Douglas Kahn calls piloting a "spiritual experience." He likes to spend his summer vacations bush flying -- taking off and landing in the wilderness -- in remote areas of northern Maine. "There are more moose per square mile than there are people," he says.
His ride: A modified 1946 Piper Cub. It runs on regular gasoline.
Time in the air: About 150 flight hours a year
On bush flying: "It's the entrepreneurial form of aviation," he says. "It's freeform and much more exciting. If I'm going to land in a pond, I have to decide if it's safe. There's no book telling you the length of the runway. There's no clearance for takeoff. There's a higher risk and a higher return."
Aboard the plane: A medical kit, a tool kit, and survival gear
Flying for charity: Kahn is a member of Angel Flight, a nonprofit that connects volunteer pilots with people who have serious medical conditions and live far from treatment. He volunteers for two or three missions a year, depending on his schedule.
Three years after starting her business, Genevieve Thiers and a few friends founded OperaModa, a Chicago opera company. OperaModa, which puts on about three shows a year, performs American operas.
Favorite role: Dorine, the maid in Tartuffe
Time involved: Two to three hours a week for voice lessons; up to eight hours a day for rehearsals as a show draws near
Voice: She's a light lyric soprano, which means her voice can fill a 1,000- to 2,000-seat house -- without a microphone, of course.
Difficulty: "People look at my business and say, 'That must be so hard.' But it's easy compared with the life of an opera singer. I've been at an audition where they weighed me on a scale."
Joe Kassler grew up in the country and always dreamed of becoming a rancher. Now two full-time workers help him raise more than 500 cattle on his ranch, The Oaks Farms, in Newnan, Georgia.
Cattle: Brangus, a mix of Brahman and Angus. "It's a sensational breed," says Kassler. "They do well with high temperatures and pestilence."
Names: Some bulls are named after Texas counties and NFL players.
Best bull: Csonka, named after NFL Hall of Famer Larry Csonka
Technology: Using an ultrasound device, Kassler can check the size of the steaks an animal will produce. "We can tell whether a bull will produce a 13- or 14-square-inch rib eye," he says. Ranchers use hydraulic chutes to restrain the cattle for ultrasounds.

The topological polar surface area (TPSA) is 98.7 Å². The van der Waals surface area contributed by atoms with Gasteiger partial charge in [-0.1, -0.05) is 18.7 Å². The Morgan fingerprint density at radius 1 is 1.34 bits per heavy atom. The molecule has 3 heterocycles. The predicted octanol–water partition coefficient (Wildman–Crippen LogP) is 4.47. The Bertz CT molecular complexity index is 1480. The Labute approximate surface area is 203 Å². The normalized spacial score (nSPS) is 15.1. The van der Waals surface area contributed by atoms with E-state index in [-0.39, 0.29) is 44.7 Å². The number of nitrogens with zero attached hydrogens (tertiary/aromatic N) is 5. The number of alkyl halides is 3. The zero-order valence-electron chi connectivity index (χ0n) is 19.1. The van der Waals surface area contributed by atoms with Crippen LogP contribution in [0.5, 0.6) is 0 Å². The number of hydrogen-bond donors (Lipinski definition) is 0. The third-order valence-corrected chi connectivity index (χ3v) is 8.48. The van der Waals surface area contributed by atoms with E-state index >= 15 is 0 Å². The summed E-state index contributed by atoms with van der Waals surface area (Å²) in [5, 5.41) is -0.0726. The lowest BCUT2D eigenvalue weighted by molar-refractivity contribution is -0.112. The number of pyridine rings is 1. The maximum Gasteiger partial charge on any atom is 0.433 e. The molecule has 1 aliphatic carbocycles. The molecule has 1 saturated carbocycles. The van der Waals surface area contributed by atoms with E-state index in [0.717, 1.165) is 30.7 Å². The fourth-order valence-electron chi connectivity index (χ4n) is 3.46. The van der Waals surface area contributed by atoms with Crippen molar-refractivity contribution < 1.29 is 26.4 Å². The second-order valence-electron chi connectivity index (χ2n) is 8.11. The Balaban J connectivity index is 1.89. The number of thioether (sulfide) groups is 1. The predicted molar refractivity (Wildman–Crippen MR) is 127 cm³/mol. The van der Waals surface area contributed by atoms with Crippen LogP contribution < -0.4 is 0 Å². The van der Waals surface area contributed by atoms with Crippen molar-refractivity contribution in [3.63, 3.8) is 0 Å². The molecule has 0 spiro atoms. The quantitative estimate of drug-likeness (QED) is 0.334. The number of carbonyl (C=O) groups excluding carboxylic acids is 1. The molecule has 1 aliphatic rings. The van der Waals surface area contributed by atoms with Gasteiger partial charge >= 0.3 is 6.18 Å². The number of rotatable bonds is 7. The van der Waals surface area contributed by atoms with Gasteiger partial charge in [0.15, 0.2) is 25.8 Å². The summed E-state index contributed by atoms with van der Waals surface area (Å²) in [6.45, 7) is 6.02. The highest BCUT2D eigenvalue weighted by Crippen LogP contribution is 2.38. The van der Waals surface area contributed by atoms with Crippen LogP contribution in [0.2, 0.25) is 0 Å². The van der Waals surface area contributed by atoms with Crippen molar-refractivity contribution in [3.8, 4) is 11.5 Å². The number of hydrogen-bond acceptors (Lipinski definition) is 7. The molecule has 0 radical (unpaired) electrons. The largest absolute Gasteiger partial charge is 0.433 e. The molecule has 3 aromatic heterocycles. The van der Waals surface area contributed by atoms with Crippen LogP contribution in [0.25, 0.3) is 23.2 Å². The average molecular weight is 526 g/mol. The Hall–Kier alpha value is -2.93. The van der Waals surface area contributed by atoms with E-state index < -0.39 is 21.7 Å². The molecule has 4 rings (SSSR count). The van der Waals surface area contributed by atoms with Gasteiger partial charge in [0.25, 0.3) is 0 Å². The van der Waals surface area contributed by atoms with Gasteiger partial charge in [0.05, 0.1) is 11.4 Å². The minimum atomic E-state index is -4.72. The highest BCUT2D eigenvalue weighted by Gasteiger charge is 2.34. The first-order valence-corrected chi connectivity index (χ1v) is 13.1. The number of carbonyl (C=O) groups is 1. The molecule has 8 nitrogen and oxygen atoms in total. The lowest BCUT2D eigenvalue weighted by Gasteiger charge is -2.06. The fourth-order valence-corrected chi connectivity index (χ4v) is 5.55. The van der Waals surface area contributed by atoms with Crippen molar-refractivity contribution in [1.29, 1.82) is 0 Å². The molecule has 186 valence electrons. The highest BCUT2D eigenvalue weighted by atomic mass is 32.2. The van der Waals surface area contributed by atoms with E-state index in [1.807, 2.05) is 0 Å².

Exports: The ranch sells and ships frozen cow embryos and bull semen to breeders in South America, New Zealand, Australia, and Mexico.
Five years ago, Joel Jorgenson took his sons to tae kwon do classes and decided he wanted to learn, too. He now spars regularly at his gym in Fargo, North Dakota.
Skill level: Second-degree black belt. Earning it required completing 81 moves, plus board breaks using three types of kicks.
Worst injury: Cracked ribs after a roundhouse kick from his sparring partner. "I was sure he was faking," says Jorgenson. "I jumped into it. That turned out to be a wrong move on my part."
Weapons: He's trained to use a bo staff, a baton, and nunchaku. He has weapons in his office and sometimes demonstrates moves for employees.
Tournaments: Jorgenson, who is 43, often competes against high schoolers. "They are flexible and tough to catch," he says. "I joke that I'm going to be waiting for them in the parking lot."
A self-taught musician, Tim Miller spends his free time writing and recording songs in his home studio in Austin. But he keeps his singing to a minimum. "I don't like the sound of my voice," he says.
Songs: About 100
Instruments: Guitar, accordion, bass, piano, mandolin
Recurring theme: The road. "My musician buddies give me a hard time, because every song I write has to do with the road. I hate to drive, but there's a freedom in it."
Influences: Gospel music and bands such as the Beatles, the Rolling Stones, and the Band. Miller wrote a song about the Band's drummer, Levon Helm.
Lyrics: "I don't wanna be rich. I wanna be Levon Helm....'Cause fame is fleeting, but not a damn good song. And, brother, when you ain't got nothing, well, you ain't got nothing wrong."